We were possess'd with extream Fear, which no perswasions cou'd Dissipate, that he [Oroonoko] wou'd come down and Cut all our Throats. This apprehension made all the Females of us fly down the River, to be secur'd; and while we were away, they acted this cruelty: For I suppose I had Authority and Interest enough there, had I suspected any such thing, to have prevented it. (57)

The narrator is the inconstant, ambivalent maternal figure who appropriates her maternal agency in line with white colonial interests. As Oroonoko is brutally dismembered at the close of the narrative, the narrator's "mother and sister were by him all the while, but not suffered to save him; so rude and wild were the rabble" (64). The maternal signifier remains visible until the end of the action, yet the narrator herself remains entirely absent from this scene, entering it only later, through text, safely at a distance. As "mother," the narrator has negotiated her chosen sites of influence and power, allowing this identity to afford her both agency where she chooses and passivity where she chooses. In all cases, her condition may be usefully compared to that of the now silenced Imoinda.

In Conclusion

     I've attempted to uncover the ways in which female sexuality and the trope of maternity may function in the text as sites of a more complicated flux of gendered, racialized and "classed" power dynamics than recognized by Sussman's argument. In this reading, women's bodies take part in complex negotiations of power and powerlessness, in which the oppressed, as Foucault suggests, do have a voice and do find resistance. When we don't rely on "final outcomes" to hand stable and finite meanings to us as readers, but rather engage and explore the nuances of power within the text, we come up with additional, supplementary (and not necessarily contradictory) answers to old questions. Behn's Oroonoko, largely through the trope of maternity, ultimately reveals much about the discourses of gender and sexuality, slavery and colonialism, and female authorship in the late seventeenth-century, with implications for our contemporary readings and current discourses.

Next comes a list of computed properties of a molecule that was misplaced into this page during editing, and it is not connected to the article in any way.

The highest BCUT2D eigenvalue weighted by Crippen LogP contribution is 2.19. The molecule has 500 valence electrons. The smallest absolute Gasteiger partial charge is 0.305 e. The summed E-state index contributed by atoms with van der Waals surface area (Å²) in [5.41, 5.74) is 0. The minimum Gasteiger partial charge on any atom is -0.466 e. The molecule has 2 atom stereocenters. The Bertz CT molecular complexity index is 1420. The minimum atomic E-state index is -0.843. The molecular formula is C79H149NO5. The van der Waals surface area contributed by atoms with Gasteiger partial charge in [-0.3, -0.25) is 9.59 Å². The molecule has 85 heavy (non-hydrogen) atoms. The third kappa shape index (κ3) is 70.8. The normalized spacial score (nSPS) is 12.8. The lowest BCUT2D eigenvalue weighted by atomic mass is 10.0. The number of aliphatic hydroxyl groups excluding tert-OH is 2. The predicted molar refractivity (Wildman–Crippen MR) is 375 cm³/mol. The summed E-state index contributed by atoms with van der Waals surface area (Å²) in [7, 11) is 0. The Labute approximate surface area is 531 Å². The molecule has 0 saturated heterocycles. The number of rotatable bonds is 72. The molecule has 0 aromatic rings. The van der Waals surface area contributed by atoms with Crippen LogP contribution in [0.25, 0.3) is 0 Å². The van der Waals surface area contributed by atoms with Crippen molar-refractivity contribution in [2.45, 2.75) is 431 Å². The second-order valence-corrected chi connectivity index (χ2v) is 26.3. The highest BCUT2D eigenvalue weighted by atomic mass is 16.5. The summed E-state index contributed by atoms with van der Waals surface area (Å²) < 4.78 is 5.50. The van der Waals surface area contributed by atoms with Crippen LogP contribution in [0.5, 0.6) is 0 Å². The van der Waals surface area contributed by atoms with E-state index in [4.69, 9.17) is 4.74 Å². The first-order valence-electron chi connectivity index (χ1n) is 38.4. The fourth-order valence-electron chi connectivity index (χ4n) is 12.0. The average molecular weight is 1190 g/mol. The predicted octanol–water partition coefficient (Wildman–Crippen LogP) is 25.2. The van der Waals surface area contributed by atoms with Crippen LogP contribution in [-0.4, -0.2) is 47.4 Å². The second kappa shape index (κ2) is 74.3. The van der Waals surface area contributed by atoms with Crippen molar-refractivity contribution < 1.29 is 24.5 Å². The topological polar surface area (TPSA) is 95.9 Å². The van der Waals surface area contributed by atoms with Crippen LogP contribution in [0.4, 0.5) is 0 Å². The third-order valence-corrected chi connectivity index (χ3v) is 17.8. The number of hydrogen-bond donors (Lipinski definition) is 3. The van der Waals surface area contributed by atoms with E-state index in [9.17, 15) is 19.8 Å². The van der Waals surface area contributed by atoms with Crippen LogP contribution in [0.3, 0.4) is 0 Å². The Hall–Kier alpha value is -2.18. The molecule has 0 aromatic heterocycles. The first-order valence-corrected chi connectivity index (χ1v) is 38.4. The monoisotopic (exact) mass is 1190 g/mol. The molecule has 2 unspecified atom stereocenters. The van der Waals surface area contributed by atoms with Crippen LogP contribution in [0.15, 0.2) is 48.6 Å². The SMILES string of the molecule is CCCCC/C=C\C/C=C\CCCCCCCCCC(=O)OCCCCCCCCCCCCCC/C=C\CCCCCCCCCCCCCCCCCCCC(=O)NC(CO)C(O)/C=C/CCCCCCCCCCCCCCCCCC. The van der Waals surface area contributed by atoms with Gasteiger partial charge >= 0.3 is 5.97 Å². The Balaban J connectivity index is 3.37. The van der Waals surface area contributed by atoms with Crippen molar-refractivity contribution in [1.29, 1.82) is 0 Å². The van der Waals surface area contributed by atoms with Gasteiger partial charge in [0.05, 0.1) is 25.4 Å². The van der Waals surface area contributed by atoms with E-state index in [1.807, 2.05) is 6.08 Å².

Works Cited

Ballaster, Ros. "New Hystericism: Aphra Behn's Oroonoko: The Body, The Text, and the Feminist Critic." New Feminist Discourses: Critical Essays on Theories and Texts. Ed. Isobel Armstrong. London: Routledge, 1992. 283-295.

Beckles, Hilary McD. Centering Woman: Gender Discourses in Caribbean Slave Society. Oxford: James Currey, 1999.

Behn, Aphra. Oroonoko. 1688. Ed. Joanna Lipking. New York: Norton, 1997.

Berlin, Ira. Many Thousands Gone: The First Two Centuries of Slavery in North America. London: Belknap, 1998.

Brown, Laura. "The Romance of Empire: Oroonoko, and the Trade in Slaves." Oroonoko.

Ed. Joanna Lipking. New York: Norton, 1997. 232-245.

Bush, Barbara. "Hard Labor: Women, Childbirth, and Resistance in British Caribbean Slave

Societies." More Than Chattel: Black Women and Slavery in the Americas. Ed.

David Barry Gaspar and Darlene Clark Hine. Bloomington: Indiana UP, 1996. 193-


Crawford, Patricia. "The Construction and Experience of Maternity in Seventeenth-Century

England." Women as Mothers in Pre-Industrial England. Ed. Valerie Fildes. London:

Routledge, 1990. 3-39.

Lipking, Joanna. Preface. Oroonoko. By Aphra Behn. New York: Norton, 1997. xi-xvi.

Spencer, Jane. "The Woman Novelist as Heroine." Oroonoko. Ed. Joanna Lipking. New York: Norton, 1997, 209-220.

Sussman, Charlotte. "The Other Problem With Women: Reproduction and Slave Culture in

Aphra Behn's Oroonoko." Oroonoko. Ed. Joanna Lipking, 1997. 246-256.

Weedon, Chris. Feminist Practice and Poststructuralist Theory. 2nd ed. Oxford: Blackwell,


Woolf, Virginia. A Room of One's Own. New York: Harcourt Brace, 1929. 69.




1 Sussman makes strategic use of Orlando Patterson's historic account of slave women in eighteenth-century Jamaica who outright refused to reproduce as rebellion against the system of slavery (253). This account may be found in his text, The Sociology of Slavery. In the case Patterson documents, reproductive revolt was staged through the use of abortion and bolstered by conditions fostering prevalent venereal disease and malnutrition. Sussman ends her essay by suggesting that, in contrast to the familial violence visited in Oroonoko, revolts such as those Patterson records "suggest that such control may be less alienable than one would think and that such resistance can be very powerful" (256). I argue, in part, that "less alienable" resistances surround female sexuality and maternity within Oroonoko.